Currently, there is a newly developed biomedical device that has been gaining popularity due to its concept and application. This new biomedical device is known as the organ-on-chip. Organ-on-chips is a microfluidic device that mimics human physiology and pathophysiology [2]. Basically, it means it is a miniaturized version of organs such as lungs, liver, kidneys, intestines, and other vital organs. It may sound futuristic, but it’s real. Organ-on-chip is roughly the size of a AA battery, and it is made up of flexible, translucent polymer. Inside the chip are small tubes that are lined with cells that are specifically found on the organ being studied. Then necessary nutrients, blood, and test compounds such as drugs are injected inside the tubes. The organ-on-chip will then replicate the functions of the organs. The study of organ-on-chip dates back to the 1990s, when a professor at Cornell University’s Department of Biomedical Engineering named Michael Schuler coined the term ‘animal-on-a-chip.’ In 2010, a successful chip was produced by a team of researchers at Harvard’s Wyss Institute led by Donald Ingber [3]. The organ-on-chip developed mimics the lungs. 

How does organ-on-chip help in genomics? 

Organ-on-chip provides a more physiologically relevant platform to study genetic mutations. One of the advantages of organ-on-chip is that researchers can study the effects of genetic modifications in a more realistic context. Researchers can study the impact of specific mutations on a function of a particular organ, or they can examine the role of certain genes in disease progression. In addition, it lessens the usage of animal models since data taken from the animal model can frequently fail to predict the results obtained in human trials [4]. The lack of human-relevant preclinical models can result in a high failure rate and higher costs for both the company and patients. There is still a long way to go before organ-on-chip becomes the sole testing model for understanding the human body, diseases, and drug development. However, the continuous development of organ-on-chip will result in a revolutionized biomedical device capable of an accurate and efficient way of studying the human body.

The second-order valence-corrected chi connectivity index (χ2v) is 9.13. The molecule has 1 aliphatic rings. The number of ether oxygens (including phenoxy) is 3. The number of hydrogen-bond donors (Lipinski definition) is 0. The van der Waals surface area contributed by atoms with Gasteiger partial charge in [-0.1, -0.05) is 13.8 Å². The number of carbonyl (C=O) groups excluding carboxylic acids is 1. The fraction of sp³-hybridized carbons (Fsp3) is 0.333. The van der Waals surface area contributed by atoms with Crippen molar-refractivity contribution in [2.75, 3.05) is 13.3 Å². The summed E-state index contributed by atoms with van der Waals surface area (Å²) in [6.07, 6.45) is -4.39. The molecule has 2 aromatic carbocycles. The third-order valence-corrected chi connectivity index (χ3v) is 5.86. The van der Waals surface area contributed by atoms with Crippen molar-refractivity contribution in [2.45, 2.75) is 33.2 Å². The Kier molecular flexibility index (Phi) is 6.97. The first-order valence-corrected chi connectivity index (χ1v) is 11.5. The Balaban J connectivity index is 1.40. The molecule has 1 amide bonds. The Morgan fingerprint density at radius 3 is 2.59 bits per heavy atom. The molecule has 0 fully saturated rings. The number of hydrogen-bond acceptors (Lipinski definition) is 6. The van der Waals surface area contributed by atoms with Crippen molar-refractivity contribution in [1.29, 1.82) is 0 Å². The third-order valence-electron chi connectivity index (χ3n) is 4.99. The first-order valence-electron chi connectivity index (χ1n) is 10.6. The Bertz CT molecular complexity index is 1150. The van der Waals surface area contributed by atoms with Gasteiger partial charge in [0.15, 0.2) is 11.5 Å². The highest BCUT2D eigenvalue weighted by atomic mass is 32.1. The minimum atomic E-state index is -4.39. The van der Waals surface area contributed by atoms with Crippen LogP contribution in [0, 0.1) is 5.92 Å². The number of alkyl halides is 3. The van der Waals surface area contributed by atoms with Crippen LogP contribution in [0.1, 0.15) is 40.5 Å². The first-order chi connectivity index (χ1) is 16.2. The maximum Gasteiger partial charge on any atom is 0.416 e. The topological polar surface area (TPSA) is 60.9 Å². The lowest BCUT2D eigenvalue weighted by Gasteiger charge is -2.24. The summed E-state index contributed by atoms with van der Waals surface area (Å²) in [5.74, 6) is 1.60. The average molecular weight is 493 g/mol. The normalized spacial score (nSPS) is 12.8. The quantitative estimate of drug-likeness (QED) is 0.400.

In this grand narrative of progress, biomedical devices stand not just as instruments but as the champions of life’s potential. They embody our quest to elevate existence, echoing the belief that a healthier, richer world is within our grasp. So, as we navigate this landscape of possibilities, let us remember that these devices are more than machines – they are our allies on the voyage to a brighter, healthier future.

Want to become more knowledgeable about genomics?

Visit our PHIX Academy website and check out our free introduction course.

For questions, you are invited to Contact Us.


[1] Lam, R. W., & Chen, W. (2019). Introduction to Biomedical Devices. Springer EBooks, 1–30.

[2] Paloschi, V., Sabater-Lleal, M., Middelkamp, H. H., Vivas, A., Johansson, S., Van Der Meer, A. D., Tenje, M., & Maegdefessel, L. (2021). Organ-on-a-chip technology:a novel approach to investigate cardiovascular diseases. Cardiovascular Research, 117(14), 2742–2754.

[3] Bob Woods, special to (2017, August 15). It sounds futuristic, but it’s not sci-fi: Human organs-on-a-chip. CNBC.’s%20Wyss%20Institute,human%20organs%2Don%2Dchips.

[4] Ingber, D. E. (2022). Human organs-on-chips for disease modelling, drug development and personalized medicine. Nature Reviews Genetics, 23(8), 467–491.

Recommended Posts